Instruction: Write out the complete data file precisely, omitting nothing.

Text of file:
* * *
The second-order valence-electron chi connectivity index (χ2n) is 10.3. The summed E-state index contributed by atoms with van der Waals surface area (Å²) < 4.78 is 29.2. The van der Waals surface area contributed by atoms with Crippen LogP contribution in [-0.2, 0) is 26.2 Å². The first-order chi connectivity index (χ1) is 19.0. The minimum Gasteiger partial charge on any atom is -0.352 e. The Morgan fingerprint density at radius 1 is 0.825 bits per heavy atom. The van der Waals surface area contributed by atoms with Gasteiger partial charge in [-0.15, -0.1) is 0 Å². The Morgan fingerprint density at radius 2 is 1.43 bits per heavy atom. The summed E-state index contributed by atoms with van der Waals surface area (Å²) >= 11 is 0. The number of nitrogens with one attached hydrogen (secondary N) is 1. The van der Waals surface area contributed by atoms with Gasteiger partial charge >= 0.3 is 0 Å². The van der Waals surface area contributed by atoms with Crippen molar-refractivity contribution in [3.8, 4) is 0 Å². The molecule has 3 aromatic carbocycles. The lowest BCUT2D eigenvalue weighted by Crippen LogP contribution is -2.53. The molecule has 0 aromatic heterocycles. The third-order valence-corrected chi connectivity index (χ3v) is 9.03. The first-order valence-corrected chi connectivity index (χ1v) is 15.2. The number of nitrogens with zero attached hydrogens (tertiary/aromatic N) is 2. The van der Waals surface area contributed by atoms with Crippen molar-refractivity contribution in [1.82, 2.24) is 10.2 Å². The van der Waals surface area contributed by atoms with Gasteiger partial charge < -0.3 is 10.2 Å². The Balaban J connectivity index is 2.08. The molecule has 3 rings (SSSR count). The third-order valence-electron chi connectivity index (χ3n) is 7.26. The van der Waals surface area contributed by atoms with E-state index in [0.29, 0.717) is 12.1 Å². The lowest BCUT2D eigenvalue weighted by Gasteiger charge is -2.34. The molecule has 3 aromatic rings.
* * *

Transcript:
The second-order valence-electron chi connectivity index (χ2n) is 10.3. The summed E-state index contributed by atoms with van der Waals surface area (Å²) < 4.78 is 29.2. The van der Waals surface area contributed by atoms with Crippen LogP contribution in [-0.2, 0) is 26.2 Å². The first-order chi connectivity index (χ1) is 19.0. The minimum Gasteiger partial charge on any atom is -0.352 e. The Morgan fingerprint density at radius 1 is 0.825 bits per heavy atom. The van der Waals surface area contributed by atoms with Gasteiger partial charge in [-0.15, -0.1) is 0 Å². The Morgan fingerprint density at radius 2 is 1.43 bits per heavy atom. The summed E-state index contributed by atoms with van der Waals surface area (Å²) >= 11 is 0. The number of nitrogens with one attached hydrogen (secondary N) is 1. The van der Waals surface area contributed by atoms with Gasteiger partial charge >= 0.3 is 0 Å². The van der Waals surface area contributed by atoms with Crippen molar-refractivity contribution in [3.8, 4) is 0 Å². The molecule has 3 aromatic carbocycles. The lowest BCUT2D eigenvalue weighted by Crippen LogP contribution is -2.53. The molecule has 0 aromatic heterocycles. The third-order valence-corrected chi connectivity index (χ3v) is 9.03. The first-order valence-corrected chi connectivity index (χ1v) is 15.2. The number of nitrogens with zero attached hydrogens (tertiary/aromatic N) is 2. The van der Waals surface area contributed by atoms with Crippen molar-refractivity contribution in [1.82, 2.24) is 10.2 Å². The van der Waals surface area contributed by atoms with Gasteiger partial charge < -0.3 is 10.2 Å². The Balaban J connectivity index is 2.08. The molecule has 3 rings (SSSR count). The third-order valence-electron chi connectivity index (χ3n) is 7.26. The van der Waals surface area contributed by atoms with E-state index in [0.29, 0.717) is 12.1 Å². The lowest BCUT2D eigenvalue weighted by Gasteiger charge is -2.34. The molecule has 3 aromatic rings.